Ionomr releases hydrocarbon PEM and polymer set for fuel cell applications

Canadian clean technology company Ionomr Innovations has released its PemionTM hydrocarbon-based proton exchange membrane (PEM) and polymer, marking what it claims to be a revolutionary advance in materials for green hydrogen fuel cell applications for heavy-duty industry.

Pemion™ is intended for use in large fuel cell applications, including heavy-duty transport, automotive, and stationary power, offering superior chemical and mechanical stability, conductivity, durability, and efficiency, all of which serve to dramatically reduce the unit cost of the fuel cell.

According to the company, its latest product is environmentally friendlier than conventional fluorinated membrane and polymer technology, decreasing reliance on these increasingly regulated materials, and enables simplified and lower-cost recycling for the recovery of expensive catalysts at end of life.

Unlike PFSA materials, hydrocarbon-based Pemion™ polymers are chemically stable up to 200°C, enabling a development platform for other fuel cell components to address industry operating targets of 120°C.

Bill Haberlin, CEO of Ionomr, said: “Governments and regulators across Europe, in the U.S., indeed around the world, are rightly calling for the elimination of toxic, perfluorinated materials. Pemion™ is an ideal replacement for conventional materials, for its environmental benefits and for its superior performance. With our Pemion™ materials now produced at scale, our partners can take their fuel cell and other clean energy technologies to market faster, cleaner, and with better performance. Pemion™ provides a tangible differentiation in the heavy-duty market.”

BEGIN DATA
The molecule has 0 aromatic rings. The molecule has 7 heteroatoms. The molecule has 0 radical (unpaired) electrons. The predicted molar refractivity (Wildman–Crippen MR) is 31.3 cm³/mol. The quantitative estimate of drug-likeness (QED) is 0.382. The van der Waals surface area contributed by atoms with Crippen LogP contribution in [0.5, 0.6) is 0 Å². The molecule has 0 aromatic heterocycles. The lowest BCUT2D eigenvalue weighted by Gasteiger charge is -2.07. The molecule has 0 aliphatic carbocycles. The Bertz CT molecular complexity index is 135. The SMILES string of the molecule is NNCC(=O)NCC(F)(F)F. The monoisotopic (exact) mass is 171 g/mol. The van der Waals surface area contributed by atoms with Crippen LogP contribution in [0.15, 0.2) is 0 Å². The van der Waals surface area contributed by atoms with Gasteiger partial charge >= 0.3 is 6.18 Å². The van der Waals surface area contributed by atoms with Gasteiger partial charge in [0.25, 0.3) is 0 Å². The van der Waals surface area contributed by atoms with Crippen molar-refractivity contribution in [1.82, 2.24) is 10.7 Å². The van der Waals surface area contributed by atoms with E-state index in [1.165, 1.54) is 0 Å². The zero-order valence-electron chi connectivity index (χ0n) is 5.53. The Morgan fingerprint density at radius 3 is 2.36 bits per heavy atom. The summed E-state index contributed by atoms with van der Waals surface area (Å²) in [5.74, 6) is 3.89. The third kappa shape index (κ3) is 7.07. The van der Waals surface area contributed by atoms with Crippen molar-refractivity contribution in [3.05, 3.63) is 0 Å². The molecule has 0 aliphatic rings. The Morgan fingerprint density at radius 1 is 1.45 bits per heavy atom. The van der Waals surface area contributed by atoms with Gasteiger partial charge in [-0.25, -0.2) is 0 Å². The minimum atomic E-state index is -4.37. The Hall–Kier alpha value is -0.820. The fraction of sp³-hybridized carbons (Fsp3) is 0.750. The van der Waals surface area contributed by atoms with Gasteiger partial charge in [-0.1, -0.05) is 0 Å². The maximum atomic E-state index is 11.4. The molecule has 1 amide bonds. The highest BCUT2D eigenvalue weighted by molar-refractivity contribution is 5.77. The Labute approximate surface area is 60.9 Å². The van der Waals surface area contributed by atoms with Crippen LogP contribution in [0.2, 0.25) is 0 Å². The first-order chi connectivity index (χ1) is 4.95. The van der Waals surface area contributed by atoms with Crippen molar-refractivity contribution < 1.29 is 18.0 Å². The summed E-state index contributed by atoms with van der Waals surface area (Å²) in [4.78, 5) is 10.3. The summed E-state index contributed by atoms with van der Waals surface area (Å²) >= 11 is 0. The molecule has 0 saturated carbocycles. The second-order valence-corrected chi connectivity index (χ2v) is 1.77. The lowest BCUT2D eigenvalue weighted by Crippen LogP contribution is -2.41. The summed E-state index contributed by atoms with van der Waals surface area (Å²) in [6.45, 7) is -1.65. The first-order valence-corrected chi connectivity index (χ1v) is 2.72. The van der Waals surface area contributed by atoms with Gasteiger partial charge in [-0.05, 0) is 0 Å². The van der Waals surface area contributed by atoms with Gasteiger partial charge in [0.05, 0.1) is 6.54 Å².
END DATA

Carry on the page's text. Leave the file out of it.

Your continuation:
The commercial release of Pemion™ follows Ionomr’s earlier release of its Aemion+™ membrane technology for industrial-scale green hydrogen production by water electrolysis. Aemion+™ alkaline membranes are ultra-stable anion exchange membranes (AEMs) designed to eliminate the traditional expensive components for water electrolysis such as iridium, platinum and titanium, replacing these with less expensive materials while maximizing performance. The company is now undertaking joint development activities for AEM electrolysis with Shell and Nouryon and has signed six more MoUs with equipment manufacturers to accelerate the rollout of commercial equipment.

HTW Editorial Team

HTW Editorial Team

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